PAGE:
Osteoporosis and Its Causes

Osteoporosis means porous bone. It is a disease characterized by low bone mass and loss of bone tissue that may lead to weak and fragile bones.

Updated: November 16, 2017

Osteoporosis means porous bone. It is a disease characterized by low bone mass and loss of bone tissue that may lead to weak and fragile bones.
Bone density decreases after 35 years of age, and bone loss occurs more rapidly in women after menopause.  Healthy bone looks like a honeycomb when viewed under a microscope.
When osteoporosis occurs, the holes and spaces in the honeycomb are much larger than in healthy bone. Osteoporotic bones have lost density or mass and contain abnormal tissue structure. As bones become less dense, they weaken and are more likely to break especially in the hip, spinal vertebrae, and wrist.
It can affect both males and females, but it is most likely to occur in women after menopause.This happens because of the sudden decrease in estrogen during menopause, the hormone that normally protects against osteoporosis.

What is osteoporosis?

Normal bone is composed of protein, collagen, and calcium, all of which give bone its strength. The body maintains bone density and the integrity of its crystals and structure by regularly replacing old, damaged bone by new ones. As we age, bone breaks down faster than it builds. If this happens excessively, osteoporosis results.

Causes and Risk factors:

There are several risk factors associated with osteoporosis. Some are modifiable, but others cannot be avoided.

Unavoidable factors:

Non-modifiable risk factors include:

Age:

Risk of osteoporosis increases after the mid-30s, and especially after menopause in women.

Bone structure:

Being tall (over 5 feet 7 inches) or slim (weighing under 125 pounds) increases the risk.

Fracture history:

Personal history of fracture as an adult especially after the age of 50 years.

Genetic factors:

Having family history of osteoporosis such as a close family member with a diagnosis of hip fracture or osteoporosis makes it more likely.

Ethnicity:

White people and Asians are more susceptible than other ethnic groups.

Low estrogen levels in women:

This may occur in menopause or with early surgical removal of both ovaries. Lower estrogen levels make it harder for bone to reproduce.

Hypogonadism:

Low testosterone levels in men

Diet and lifestyle choices:

Modifiable risk factors include:

  • tobacco smoking
  • excessive alcohol intake
  • inactivity or immobility such as after a stroke, or from any condition that interferes with walking
  • low levels or intake of calcium, magnesium, and vitamin D, due to dietary factors, malabsorption problems, or the use of some medications
  • eating disorders, such as anorexia or bulimia nervosa, or orthorexia

Weight bearing exercise helps prevent osteoporosis by placing stress on the bones, and there by encouraging bone growth.

Medications and Health Conditions:

Some diseases or medications cause changes in hormone levels. Some medicines also reduce bone mass.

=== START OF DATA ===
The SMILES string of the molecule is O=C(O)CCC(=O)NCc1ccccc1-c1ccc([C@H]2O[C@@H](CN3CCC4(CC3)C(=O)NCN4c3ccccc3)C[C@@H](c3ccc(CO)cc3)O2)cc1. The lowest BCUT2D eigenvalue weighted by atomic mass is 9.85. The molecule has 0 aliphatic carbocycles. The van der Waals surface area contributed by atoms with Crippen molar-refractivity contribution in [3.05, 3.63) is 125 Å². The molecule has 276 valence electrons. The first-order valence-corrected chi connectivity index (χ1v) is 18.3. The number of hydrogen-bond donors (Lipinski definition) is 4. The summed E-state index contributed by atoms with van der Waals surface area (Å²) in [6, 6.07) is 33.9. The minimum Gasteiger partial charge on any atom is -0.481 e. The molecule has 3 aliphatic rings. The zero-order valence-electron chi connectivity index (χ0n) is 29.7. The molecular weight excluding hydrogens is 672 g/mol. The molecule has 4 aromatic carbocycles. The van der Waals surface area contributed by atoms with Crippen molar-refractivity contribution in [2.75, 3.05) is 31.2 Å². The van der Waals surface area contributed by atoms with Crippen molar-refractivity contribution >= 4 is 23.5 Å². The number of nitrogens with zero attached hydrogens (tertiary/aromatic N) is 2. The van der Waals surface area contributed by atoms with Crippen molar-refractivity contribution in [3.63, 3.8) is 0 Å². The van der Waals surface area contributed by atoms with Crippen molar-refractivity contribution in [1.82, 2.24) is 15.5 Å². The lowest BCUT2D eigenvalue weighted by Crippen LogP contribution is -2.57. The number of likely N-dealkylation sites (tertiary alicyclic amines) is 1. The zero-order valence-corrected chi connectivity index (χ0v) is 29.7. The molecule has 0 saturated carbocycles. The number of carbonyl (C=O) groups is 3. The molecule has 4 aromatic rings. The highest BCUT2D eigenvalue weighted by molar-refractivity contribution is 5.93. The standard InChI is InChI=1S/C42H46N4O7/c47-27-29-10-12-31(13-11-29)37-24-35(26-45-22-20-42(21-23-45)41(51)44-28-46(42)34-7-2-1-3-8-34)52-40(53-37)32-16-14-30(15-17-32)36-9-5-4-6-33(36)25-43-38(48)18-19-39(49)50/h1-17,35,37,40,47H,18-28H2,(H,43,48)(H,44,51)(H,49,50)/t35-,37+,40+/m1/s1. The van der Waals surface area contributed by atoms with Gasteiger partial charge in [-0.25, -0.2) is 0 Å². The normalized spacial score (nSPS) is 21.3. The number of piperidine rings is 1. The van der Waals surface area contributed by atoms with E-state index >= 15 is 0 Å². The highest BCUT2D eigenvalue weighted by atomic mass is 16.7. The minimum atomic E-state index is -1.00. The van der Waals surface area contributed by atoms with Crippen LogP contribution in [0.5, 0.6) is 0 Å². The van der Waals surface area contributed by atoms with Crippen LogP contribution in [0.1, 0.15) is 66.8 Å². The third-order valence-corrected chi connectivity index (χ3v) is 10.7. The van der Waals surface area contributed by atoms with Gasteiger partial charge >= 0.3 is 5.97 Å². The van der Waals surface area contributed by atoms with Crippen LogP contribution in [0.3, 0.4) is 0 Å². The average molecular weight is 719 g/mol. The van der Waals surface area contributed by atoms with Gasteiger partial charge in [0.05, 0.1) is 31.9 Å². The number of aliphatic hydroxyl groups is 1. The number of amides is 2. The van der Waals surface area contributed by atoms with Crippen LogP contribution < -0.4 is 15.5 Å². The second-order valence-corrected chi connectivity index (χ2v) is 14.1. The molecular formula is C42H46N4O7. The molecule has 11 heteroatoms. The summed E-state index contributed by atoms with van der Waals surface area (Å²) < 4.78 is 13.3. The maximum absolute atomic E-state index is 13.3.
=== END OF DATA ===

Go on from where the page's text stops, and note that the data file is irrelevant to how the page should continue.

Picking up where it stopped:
Diseases that affect hormone levels include hyperthyroidism, hyperparathyroidism, and Cushing's disease. Women who receive hormone treatment (HT) may be at higher risk of osteoporosis.

Disease that increase the risk include:

  • COPD
  • chronic kidney disease
  • cancer
  • some autoimmune diseases, such as rheumatoid arthritis and ankylosing spondylitis
  • Malabsorption (nutrients are not properly absorbed from the gastrointestinal system) from bowel diseases, such as celiac sprue that can be associated with skin diseases, such as dermatitis herpetiformis
  • Hyperthyroidism, a condition wherein too much thyroid hormone is produced by the thyroid gland
  • Hyperparathyroidism is a disease wherein there is excessive parathyroid hormone production by the parathyroid gland, a small gland located near or within the thyroid gland. Normally, parathyroid hormone maintains blood calcium levels by removing calcium from the bone. In untreated hyperparathyroidism, excessive parathyroid hormone causes too much calcium to be removed from the bone, which can lead to osteoporosis.
  • Amenorrhea which is loss of the menstrual period in young women is associated with low estrogen and osteoporosis. This disease can occur in women who undergo extremely vigorous exercise training and in women with very low body fat.

Medications that raise the risk include:

  • glucocorticoids and corticosteroids, including prednisone and prednisolone
  • thyroid hormone
  • thiazide diuretics
  • thiazolidinediones, used to treat type 2 diabetes, as these decrease bone formation
  • anticoagulants and blood-thinners, including heparin and warfarin
  • protein-pump inhibitors (PPIs) and other antacids that adversely affect mineral status
  • some immunosuppressant agents, such as cyclosporine, which increase both bone resorption and formation
  • some antidepressant medications
  • some vitamin A (retinoid) medications
  • some chemotherapeutic agents, including letrozole (Femara), used to treat breast cancer, and leuprorelin (Lupron) for prostate cancer and other conditions
  • aromatase inhibitors and other treatments that deplete sex hormones, such as anastrozole, or Arimidex

The most common type of medicine induced osteoporosis is glucocorticoid-induced osteoporosis.




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